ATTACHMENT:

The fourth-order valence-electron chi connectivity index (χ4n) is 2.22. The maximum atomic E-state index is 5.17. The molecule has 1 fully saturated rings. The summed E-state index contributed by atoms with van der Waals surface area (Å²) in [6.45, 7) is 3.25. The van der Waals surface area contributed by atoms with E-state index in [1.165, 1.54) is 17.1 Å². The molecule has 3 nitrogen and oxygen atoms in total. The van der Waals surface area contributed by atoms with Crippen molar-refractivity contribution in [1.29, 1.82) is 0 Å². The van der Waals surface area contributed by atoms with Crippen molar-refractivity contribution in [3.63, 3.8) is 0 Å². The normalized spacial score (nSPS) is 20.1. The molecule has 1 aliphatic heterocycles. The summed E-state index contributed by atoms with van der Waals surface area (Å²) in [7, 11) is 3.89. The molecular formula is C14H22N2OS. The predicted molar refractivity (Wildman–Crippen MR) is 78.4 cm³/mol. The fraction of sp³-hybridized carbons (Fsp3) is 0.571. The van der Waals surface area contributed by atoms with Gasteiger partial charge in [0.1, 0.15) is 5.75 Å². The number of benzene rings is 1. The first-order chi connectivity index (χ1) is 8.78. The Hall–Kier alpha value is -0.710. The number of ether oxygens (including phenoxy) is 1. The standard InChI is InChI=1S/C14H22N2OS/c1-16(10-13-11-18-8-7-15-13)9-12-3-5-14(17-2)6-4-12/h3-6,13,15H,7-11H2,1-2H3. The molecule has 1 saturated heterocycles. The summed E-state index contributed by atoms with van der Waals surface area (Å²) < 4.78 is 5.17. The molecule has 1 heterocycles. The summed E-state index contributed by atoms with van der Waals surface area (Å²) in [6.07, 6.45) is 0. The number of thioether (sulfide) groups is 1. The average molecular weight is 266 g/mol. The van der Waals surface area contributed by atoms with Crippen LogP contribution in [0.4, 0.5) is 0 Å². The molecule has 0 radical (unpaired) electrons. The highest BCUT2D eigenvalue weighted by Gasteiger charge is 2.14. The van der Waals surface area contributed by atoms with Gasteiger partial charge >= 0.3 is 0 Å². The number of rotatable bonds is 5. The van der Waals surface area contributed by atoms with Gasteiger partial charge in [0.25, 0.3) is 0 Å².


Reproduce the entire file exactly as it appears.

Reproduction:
The fourth-order valence-electron chi connectivity index (χ4n) is 2.22. The maximum atomic E-state index is 5.17. The molecule has 1 fully saturated rings. The summed E-state index contributed by atoms with van der Waals surface area (Å²) in [6.45, 7) is 3.25. The van der Waals surface area contributed by atoms with E-state index in [1.165, 1.54) is 17.1 Å². The molecule has 3 nitrogen and oxygen atoms in total. The van der Waals surface area contributed by atoms with Crippen molar-refractivity contribution in [1.29, 1.82) is 0 Å². The van der Waals surface area contributed by atoms with Crippen molar-refractivity contribution in [3.63, 3.8) is 0 Å². The normalized spacial score (nSPS) is 20.1. The molecule has 1 aliphatic heterocycles. The summed E-state index contributed by atoms with van der Waals surface area (Å²) in [7, 11) is 3.89. The molecular formula is C14H22N2OS. The predicted molar refractivity (Wildman–Crippen MR) is 78.4 cm³/mol. The fraction of sp³-hybridized carbons (Fsp3) is 0.571. The van der Waals surface area contributed by atoms with Gasteiger partial charge in [0.1, 0.15) is 5.75 Å². The number of benzene rings is 1. The first-order chi connectivity index (χ1) is 8.78. The Hall–Kier alpha value is -0.710. The number of ether oxygens (including phenoxy) is 1. The standard InChI is InChI=1S/C14H22N2OS/c1-16(10-13-11-18-8-7-15-13)9-12-3-5-14(17-2)6-4-12/h3-6,13,15H,7-11H2,1-2H3. The molecule has 1 saturated heterocycles. The summed E-state index contributed by atoms with van der Waals surface area (Å²) < 4.78 is 5.17. The molecule has 1 heterocycles. The summed E-state index contributed by atoms with van der Waals surface area (Å²) in [6.07, 6.45) is 0. The number of thioether (sulfide) groups is 1. The average molecular weight is 266 g/mol. The van der Waals surface area contributed by atoms with Crippen LogP contribution in [0.4, 0.5) is 0 Å². The molecule has 0 radical (unpaired) electrons. The highest BCUT2D eigenvalue weighted by Gasteiger charge is 2.14. The van der Waals surface area contributed by atoms with Gasteiger partial charge >= 0.3 is 0 Å². The number of rotatable bonds is 5. The van der Waals surface area contributed by atoms with Gasteiger partial charge in [0.25, 0.3) is 0 Å².